Sid Meier's Civilization: Revolution
(2K Games; Xbox 360, PlayStation 3, Nintendo DS)
GAMER Reviewing games means reviewing a lot of sequels. Mainstays like Final Fantasy (Square Enix) remind us that game publishers are the only people besides porn makers willing to append "XIII" to anything, and this fall's Madden '09 (Electronic Arts) proves that gamers are willing to buy the same product once a year, 20 times. Still, repeat installments allow game designers to refine their original creation, often on a much bigger budget. A game's best elements can be emphasized and streamlined, its worst overhauled or jettisoned, its complexity more fully realized.
There is no series in which retooling is more apparent than Sid Meier's Civilization (Microprose), which first appeared for the PC in 16 colors in 1991. Bearing the tagline "Build an empire to stand the test of time," the game did just that, allowing Meier an opportunity to refine his creation in four official sequels and numerous spin-offs. Each game has expanded on Civilization's timeless turn-based gameplay, which kicks off in 4000 BC with a band of nomadic settlers and spans the breadth of human history. Sid Meier's Civilization: Revolution is the franchise's first foray into the lucrative console market, foreign territory to most strategy titles due to the difficulty of micromanaging a global empire with a cumbersome gamepad. As an adaptation, the game performs impeccably, tackling a complicated interface with aplomb and introducing subtle changes that make the gameplay more action-packed and less time-consuming without altering its totemic core mechanics.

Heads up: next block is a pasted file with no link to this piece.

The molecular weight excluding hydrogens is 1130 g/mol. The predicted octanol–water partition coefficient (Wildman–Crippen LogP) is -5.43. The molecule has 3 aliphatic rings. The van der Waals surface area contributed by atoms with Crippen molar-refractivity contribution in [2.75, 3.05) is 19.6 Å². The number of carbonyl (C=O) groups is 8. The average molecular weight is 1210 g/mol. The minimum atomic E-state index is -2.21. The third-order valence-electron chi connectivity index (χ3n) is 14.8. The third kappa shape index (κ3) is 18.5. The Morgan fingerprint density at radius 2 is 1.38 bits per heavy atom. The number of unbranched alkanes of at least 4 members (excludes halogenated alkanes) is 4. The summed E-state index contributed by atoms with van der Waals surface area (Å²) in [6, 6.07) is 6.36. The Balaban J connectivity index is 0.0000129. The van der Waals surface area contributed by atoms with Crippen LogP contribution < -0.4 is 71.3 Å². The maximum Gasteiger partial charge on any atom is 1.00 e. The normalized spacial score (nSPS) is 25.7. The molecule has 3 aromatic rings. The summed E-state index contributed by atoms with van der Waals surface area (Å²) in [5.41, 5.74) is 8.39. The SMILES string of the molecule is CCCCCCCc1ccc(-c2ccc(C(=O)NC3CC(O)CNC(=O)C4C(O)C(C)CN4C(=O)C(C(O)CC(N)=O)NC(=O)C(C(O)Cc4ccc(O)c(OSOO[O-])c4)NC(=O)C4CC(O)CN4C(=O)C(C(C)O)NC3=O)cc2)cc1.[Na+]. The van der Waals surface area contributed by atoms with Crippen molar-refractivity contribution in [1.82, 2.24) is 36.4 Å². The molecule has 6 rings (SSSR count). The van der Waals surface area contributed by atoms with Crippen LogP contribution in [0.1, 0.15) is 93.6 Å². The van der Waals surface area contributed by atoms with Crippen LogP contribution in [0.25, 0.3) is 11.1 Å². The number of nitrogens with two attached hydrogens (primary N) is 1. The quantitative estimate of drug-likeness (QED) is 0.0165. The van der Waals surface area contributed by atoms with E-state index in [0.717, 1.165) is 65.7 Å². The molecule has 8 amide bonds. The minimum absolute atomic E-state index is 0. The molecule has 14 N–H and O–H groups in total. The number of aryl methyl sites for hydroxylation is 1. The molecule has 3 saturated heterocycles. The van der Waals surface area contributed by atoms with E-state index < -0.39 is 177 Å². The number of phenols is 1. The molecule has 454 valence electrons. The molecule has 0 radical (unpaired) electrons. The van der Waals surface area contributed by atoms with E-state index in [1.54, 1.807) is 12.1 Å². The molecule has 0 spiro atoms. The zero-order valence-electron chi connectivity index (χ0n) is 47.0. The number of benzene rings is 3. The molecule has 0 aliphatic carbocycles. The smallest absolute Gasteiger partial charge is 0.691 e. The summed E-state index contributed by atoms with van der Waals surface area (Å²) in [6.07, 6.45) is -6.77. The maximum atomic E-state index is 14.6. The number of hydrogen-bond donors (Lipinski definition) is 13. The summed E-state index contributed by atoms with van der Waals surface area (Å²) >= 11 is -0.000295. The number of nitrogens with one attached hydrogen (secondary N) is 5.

A cartoony, isometrically viewed 3-D makeover and brief in-game battle animations nod to the graphical prowess of modern consoles, and the game introduces a robust online multiplayer component that seeks to solve Civ's perennial quandary: how to make a game that lasts three hours on the short end a viable player vs. player enterprise. Though finding a game using the built-in system was quick and painless, waiting for my opponents to finish their turns was not, and it seemed that the inclusion of a chess-style timer in the early stages would become a curse when managing a far-flung empire in the end.
Credit is due to Meier for pushing himself as a designer transutf8g a beloved, epic computer franchise into a digestible, fast-paced console title is no easy task. One hopes his efforts will win Civ new fans, but in striving to make an accessible game, Meier has elided one of Civilization's cornerstone enjoyments: the correlation between the scale of the experience and the time it takes to play a game. There is simply no other franchise that allows you to launch a SCUD missile at Tenochtitlan because Montezuma made the mistake of destroying your iron mine, 5,000 years ago.
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